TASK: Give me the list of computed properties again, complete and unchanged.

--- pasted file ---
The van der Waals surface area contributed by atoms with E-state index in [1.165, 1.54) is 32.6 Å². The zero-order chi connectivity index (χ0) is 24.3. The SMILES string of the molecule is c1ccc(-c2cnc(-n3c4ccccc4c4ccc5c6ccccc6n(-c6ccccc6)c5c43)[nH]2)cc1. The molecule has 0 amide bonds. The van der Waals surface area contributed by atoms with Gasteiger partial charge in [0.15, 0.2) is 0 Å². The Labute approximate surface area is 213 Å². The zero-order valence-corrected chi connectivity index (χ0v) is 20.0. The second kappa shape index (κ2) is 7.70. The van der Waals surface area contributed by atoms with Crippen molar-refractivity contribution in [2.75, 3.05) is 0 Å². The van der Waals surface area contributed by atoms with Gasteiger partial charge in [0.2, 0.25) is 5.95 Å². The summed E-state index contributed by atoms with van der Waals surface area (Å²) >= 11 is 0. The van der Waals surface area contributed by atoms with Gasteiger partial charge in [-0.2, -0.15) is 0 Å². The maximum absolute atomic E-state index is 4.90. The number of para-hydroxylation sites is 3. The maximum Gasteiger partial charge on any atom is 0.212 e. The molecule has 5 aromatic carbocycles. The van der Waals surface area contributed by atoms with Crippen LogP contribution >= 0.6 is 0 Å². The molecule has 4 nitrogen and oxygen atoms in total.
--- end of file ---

The van der Waals surface area contributed by atoms with E-state index in [1.165, 1.54) is 32.6 Å². The zero-order chi connectivity index (χ0) is 24.3. The SMILES string of the molecule is c1ccc(-c2cnc(-n3c4ccccc4c4ccc5c6ccccc6n(-c6ccccc6)c5c43)[nH]2)cc1. The molecule has 0 amide bonds. The van der Waals surface area contributed by atoms with Gasteiger partial charge in [0.15, 0.2) is 0 Å². The Labute approximate surface area is 213 Å². The zero-order valence-corrected chi connectivity index (χ0v) is 20.0. The second kappa shape index (κ2) is 7.70. The van der Waals surface area contributed by atoms with Crippen molar-refractivity contribution in [2.75, 3.05) is 0 Å². The van der Waals surface area contributed by atoms with Gasteiger partial charge in [0.2, 0.25) is 5.95 Å². The summed E-state index contributed by atoms with van der Waals surface area (Å²) >= 11 is 0. The van der Waals surface area contributed by atoms with Gasteiger partial charge in [-0.2, -0.15) is 0 Å². The maximum absolute atomic E-state index is 4.90. The number of para-hydroxylation sites is 3. The maximum Gasteiger partial charge on any atom is 0.212 e. The molecule has 5 aromatic carbocycles. The van der Waals surface area contributed by atoms with Crippen LogP contribution >= 0.6 is 0 Å². The molecule has 4 nitrogen and oxygen atoms in total.